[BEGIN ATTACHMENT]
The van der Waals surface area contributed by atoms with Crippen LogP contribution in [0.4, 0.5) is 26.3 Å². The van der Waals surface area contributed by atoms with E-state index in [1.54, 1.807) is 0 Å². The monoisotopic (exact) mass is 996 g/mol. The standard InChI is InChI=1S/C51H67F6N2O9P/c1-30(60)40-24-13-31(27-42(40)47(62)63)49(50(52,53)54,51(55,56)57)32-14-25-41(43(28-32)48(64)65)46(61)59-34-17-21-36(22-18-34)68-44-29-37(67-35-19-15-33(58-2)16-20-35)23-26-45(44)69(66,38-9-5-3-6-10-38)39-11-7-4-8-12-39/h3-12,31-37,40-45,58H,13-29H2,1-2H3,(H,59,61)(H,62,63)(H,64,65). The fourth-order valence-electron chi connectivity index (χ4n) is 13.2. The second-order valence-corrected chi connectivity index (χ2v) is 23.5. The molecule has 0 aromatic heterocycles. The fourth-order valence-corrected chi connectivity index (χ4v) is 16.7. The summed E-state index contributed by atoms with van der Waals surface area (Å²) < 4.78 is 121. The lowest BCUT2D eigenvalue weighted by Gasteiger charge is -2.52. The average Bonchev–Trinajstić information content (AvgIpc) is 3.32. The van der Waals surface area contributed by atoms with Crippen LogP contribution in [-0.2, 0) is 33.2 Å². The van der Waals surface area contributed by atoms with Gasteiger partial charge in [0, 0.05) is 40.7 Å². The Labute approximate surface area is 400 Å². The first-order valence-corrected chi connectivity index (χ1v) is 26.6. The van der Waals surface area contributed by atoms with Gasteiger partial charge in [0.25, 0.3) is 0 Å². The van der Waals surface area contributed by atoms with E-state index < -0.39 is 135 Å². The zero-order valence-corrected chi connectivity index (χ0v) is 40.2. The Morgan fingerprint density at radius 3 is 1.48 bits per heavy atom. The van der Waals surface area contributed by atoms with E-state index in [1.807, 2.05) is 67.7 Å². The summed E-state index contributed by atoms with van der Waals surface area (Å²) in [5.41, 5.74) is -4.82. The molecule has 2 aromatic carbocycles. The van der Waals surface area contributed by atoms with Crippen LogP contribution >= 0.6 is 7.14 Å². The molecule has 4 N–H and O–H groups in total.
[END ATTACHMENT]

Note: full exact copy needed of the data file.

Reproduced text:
The van der Waals surface area contributed by atoms with Crippen LogP contribution in [0.4, 0.5) is 26.3 Å². The van der Waals surface area contributed by atoms with E-state index in [1.54, 1.807) is 0 Å². The monoisotopic (exact) mass is 996 g/mol. The standard InChI is InChI=1S/C51H67F6N2O9P/c1-30(60)40-24-13-31(27-42(40)47(62)63)49(50(52,53)54,51(55,56)57)32-14-25-41(43(28-32)48(64)65)46(61)59-34-17-21-36(22-18-34)68-44-29-37(67-35-19-15-33(58-2)16-20-35)23-26-45(44)69(66,38-9-5-3-6-10-38)39-11-7-4-8-12-39/h3-12,31-37,40-45,58H,13-29H2,1-2H3,(H,59,61)(H,62,63)(H,64,65). The fourth-order valence-electron chi connectivity index (χ4n) is 13.2. The second-order valence-corrected chi connectivity index (χ2v) is 23.5. The molecule has 0 aromatic heterocycles. The fourth-order valence-corrected chi connectivity index (χ4v) is 16.7. The summed E-state index contributed by atoms with van der Waals surface area (Å²) < 4.78 is 121. The lowest BCUT2D eigenvalue weighted by Gasteiger charge is -2.52. The average Bonchev–Trinajstić information content (AvgIpc) is 3.32. The van der Waals surface area contributed by atoms with Crippen LogP contribution in [-0.2, 0) is 33.2 Å². The van der Waals surface area contributed by atoms with Gasteiger partial charge in [0, 0.05) is 40.7 Å². The Labute approximate surface area is 400 Å². The first-order valence-corrected chi connectivity index (χ1v) is 26.6. The van der Waals surface area contributed by atoms with Gasteiger partial charge in [0.25, 0.3) is 0 Å². The van der Waals surface area contributed by atoms with E-state index < -0.39 is 135 Å². The zero-order valence-corrected chi connectivity index (χ0v) is 40.2. The Morgan fingerprint density at radius 3 is 1.48 bits per heavy atom. The van der Waals surface area contributed by atoms with E-state index in [1.807, 2.05) is 67.7 Å². The summed E-state index contributed by atoms with van der Waals surface area (Å²) in [5.41, 5.74) is -4.82. The molecule has 2 aromatic carbocycles. The van der Waals surface area contributed by atoms with Crippen LogP contribution >= 0.6 is 7.14 Å². The molecule has 4 N–H and O–H groups in total.